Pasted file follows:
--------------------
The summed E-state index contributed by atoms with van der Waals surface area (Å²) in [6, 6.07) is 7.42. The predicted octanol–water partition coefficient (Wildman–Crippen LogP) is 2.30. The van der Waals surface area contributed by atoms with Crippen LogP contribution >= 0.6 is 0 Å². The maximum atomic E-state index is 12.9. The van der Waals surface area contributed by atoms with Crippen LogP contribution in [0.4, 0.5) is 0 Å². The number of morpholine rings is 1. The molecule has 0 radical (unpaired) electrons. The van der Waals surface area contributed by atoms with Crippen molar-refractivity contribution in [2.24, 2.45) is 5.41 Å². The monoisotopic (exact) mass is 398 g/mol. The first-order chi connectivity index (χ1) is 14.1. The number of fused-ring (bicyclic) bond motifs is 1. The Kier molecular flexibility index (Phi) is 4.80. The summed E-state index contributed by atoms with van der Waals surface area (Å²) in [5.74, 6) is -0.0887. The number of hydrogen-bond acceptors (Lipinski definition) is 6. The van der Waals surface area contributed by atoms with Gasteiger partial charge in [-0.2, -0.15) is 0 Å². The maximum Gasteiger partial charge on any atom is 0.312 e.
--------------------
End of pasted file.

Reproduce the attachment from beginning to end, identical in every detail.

The summed E-state index contributed by atoms with van der Waals surface area (Å²) in [6, 6.07) is 7.42. The predicted octanol–water partition coefficient (Wildman–Crippen LogP) is 2.30. The van der Waals surface area contributed by atoms with Crippen LogP contribution >= 0.6 is 0 Å². The maximum atomic E-state index is 12.9. The van der Waals surface area contributed by atoms with Crippen LogP contribution in [0.4, 0.5) is 0 Å². The number of morpholine rings is 1. The molecule has 0 radical (unpaired) electrons. The van der Waals surface area contributed by atoms with Crippen molar-refractivity contribution in [2.24, 2.45) is 5.41 Å². The monoisotopic (exact) mass is 398 g/mol. The first-order chi connectivity index (χ1) is 14.1. The number of fused-ring (bicyclic) bond motifs is 1. The Kier molecular flexibility index (Phi) is 4.80. The summed E-state index contributed by atoms with van der Waals surface area (Å²) in [5.74, 6) is -0.0887. The number of hydrogen-bond acceptors (Lipinski definition) is 6. The van der Waals surface area contributed by atoms with Gasteiger partial charge in [-0.2, -0.15) is 0 Å². The maximum Gasteiger partial charge on any atom is 0.312 e.